The 6mm-284 XP-100 has a Farrell 20 MOA picatinny base and a Leupold Mark 4 LR/T 8.5-25 with the TMR, and the now rear-grip 6.5-284 XP has a Near Manufacturing 20 MOA base, and mounted on that was one Elmer Laitala’s long-range SLR mounts. The scope on the 6.5-284 was a custom long eye relief scope modified by Wally Seibert. Wally can take the 36x Leupold and convert it to a long eye relief handgun scope. The conversion reduces the magnification to approximately 20x and it also limits the field of view.

Now we had the optics and the vertical adjustment we needed to easily make it to our minimum distance, which was 1,500 yards. To our knowledge no one had ever shot a prairie dog beyond 1,300 yards with a specialty pistol. You cannot succeed unless you are willing to fail, and we wanted to see how far we could go with these hybrid handguns.

To this point, neither of us had attempted shots on a prairie dog with handgun beyond 700 yards, even though we had been shooting our specialty pistols to 1,000 yards and a tad further. I took vacation time and pulled my son out of school for a few days and made the drive to Pueblo, Colorado in late October of 2005. We chose this time of year for the mild temperatures, and it worked with our schedules.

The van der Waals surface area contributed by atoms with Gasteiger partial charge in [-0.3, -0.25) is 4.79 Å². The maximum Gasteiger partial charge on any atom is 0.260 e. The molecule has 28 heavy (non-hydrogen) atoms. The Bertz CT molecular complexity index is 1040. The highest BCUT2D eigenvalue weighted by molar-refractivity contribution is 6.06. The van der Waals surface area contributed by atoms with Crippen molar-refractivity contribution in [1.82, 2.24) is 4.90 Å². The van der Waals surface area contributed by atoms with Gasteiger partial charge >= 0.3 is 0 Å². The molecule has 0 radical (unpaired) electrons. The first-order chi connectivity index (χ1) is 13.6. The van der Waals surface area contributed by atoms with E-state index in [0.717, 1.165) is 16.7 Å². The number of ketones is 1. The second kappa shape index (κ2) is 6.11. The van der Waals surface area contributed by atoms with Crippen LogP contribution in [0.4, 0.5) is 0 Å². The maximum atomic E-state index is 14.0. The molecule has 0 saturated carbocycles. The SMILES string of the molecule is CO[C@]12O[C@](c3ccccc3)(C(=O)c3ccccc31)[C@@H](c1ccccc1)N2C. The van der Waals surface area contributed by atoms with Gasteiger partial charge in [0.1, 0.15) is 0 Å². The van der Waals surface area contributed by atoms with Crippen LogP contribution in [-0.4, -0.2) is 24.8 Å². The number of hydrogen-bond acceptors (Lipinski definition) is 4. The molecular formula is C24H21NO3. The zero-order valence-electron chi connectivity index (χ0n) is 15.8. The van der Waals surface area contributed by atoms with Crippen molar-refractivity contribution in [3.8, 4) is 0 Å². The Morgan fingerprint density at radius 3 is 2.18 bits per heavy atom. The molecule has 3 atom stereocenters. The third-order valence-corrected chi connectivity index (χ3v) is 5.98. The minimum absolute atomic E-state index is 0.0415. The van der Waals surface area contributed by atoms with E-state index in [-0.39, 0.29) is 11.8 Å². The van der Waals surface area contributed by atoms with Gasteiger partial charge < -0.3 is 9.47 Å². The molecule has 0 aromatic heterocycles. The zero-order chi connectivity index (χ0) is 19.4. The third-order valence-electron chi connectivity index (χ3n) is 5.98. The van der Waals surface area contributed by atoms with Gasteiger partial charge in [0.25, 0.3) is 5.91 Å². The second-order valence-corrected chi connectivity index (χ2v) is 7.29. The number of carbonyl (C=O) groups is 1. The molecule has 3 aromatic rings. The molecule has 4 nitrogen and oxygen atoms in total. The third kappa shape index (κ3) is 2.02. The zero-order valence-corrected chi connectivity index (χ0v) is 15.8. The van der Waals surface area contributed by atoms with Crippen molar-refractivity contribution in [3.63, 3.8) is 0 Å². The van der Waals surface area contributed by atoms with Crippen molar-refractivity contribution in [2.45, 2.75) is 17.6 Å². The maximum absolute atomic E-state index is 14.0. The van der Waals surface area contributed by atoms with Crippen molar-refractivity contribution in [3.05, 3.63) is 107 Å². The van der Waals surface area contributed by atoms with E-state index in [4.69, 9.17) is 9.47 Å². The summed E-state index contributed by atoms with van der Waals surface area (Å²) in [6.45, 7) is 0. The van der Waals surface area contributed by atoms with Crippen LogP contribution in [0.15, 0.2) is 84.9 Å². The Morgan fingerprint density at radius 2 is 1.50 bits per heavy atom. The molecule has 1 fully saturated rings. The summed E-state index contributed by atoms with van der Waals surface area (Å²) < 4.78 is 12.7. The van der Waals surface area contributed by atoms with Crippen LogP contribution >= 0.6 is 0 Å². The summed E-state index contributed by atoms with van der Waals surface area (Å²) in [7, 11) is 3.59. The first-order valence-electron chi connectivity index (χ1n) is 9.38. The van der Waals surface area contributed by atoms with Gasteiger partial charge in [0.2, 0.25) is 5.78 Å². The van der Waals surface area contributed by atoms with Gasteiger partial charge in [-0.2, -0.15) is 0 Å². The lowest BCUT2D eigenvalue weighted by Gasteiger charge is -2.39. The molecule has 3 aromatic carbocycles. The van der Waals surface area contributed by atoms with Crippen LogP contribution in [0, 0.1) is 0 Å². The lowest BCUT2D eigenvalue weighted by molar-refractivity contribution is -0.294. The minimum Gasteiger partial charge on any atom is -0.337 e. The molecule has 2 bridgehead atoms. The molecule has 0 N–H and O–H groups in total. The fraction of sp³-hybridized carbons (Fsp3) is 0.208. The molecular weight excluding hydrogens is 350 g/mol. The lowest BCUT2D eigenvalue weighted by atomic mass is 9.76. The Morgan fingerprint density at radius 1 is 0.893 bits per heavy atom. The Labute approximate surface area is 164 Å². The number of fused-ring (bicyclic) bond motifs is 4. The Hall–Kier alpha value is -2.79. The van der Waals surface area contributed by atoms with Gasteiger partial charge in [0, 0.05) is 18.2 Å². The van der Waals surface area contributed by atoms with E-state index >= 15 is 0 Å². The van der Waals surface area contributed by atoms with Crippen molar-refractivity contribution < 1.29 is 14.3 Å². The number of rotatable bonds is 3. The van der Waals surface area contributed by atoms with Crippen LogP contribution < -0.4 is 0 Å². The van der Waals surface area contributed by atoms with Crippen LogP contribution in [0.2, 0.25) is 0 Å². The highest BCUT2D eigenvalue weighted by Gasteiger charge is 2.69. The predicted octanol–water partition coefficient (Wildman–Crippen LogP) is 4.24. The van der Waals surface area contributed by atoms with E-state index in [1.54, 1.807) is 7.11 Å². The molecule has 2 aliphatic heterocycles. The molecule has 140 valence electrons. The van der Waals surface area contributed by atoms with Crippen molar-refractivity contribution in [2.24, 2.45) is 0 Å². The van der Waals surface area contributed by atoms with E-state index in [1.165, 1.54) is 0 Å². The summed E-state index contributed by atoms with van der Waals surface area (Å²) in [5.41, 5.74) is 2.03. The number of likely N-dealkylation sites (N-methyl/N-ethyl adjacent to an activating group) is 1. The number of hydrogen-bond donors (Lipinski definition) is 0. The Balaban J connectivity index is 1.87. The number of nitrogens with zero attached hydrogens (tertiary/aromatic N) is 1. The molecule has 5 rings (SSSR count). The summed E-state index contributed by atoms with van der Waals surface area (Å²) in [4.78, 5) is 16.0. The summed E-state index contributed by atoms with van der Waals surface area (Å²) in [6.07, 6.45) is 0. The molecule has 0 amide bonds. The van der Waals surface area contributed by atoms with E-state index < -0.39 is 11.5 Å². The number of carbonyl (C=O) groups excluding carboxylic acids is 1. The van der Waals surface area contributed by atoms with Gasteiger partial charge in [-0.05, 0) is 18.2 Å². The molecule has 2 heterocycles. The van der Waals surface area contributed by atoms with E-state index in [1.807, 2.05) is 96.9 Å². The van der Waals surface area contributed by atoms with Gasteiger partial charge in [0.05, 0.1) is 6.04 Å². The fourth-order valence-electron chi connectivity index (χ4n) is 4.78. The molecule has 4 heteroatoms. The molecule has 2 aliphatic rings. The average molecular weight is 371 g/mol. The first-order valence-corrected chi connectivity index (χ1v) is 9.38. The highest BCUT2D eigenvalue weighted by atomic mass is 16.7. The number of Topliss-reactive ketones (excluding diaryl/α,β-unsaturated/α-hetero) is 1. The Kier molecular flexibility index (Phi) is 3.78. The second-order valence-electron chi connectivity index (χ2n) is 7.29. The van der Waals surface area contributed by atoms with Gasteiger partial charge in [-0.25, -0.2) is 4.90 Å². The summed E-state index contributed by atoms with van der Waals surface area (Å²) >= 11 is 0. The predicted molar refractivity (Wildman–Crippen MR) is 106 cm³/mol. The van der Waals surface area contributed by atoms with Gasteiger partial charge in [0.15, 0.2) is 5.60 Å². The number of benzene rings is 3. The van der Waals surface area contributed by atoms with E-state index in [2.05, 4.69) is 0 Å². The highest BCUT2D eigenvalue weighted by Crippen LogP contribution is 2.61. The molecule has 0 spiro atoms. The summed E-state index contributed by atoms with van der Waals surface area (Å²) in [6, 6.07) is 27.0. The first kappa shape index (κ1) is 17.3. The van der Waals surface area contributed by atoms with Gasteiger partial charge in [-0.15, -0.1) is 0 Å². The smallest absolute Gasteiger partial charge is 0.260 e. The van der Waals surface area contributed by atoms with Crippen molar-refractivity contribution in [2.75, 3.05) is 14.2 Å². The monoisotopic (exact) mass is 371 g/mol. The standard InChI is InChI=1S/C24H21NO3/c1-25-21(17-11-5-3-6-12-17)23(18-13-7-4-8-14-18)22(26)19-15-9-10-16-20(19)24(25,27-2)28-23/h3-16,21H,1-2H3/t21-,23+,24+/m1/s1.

Successful shooting at long range is a systems approach and between the two of us, we put together the best we had at the time. Like any first time endeavor we walked away knowing that next time we would do some things differently, but more concerning that later.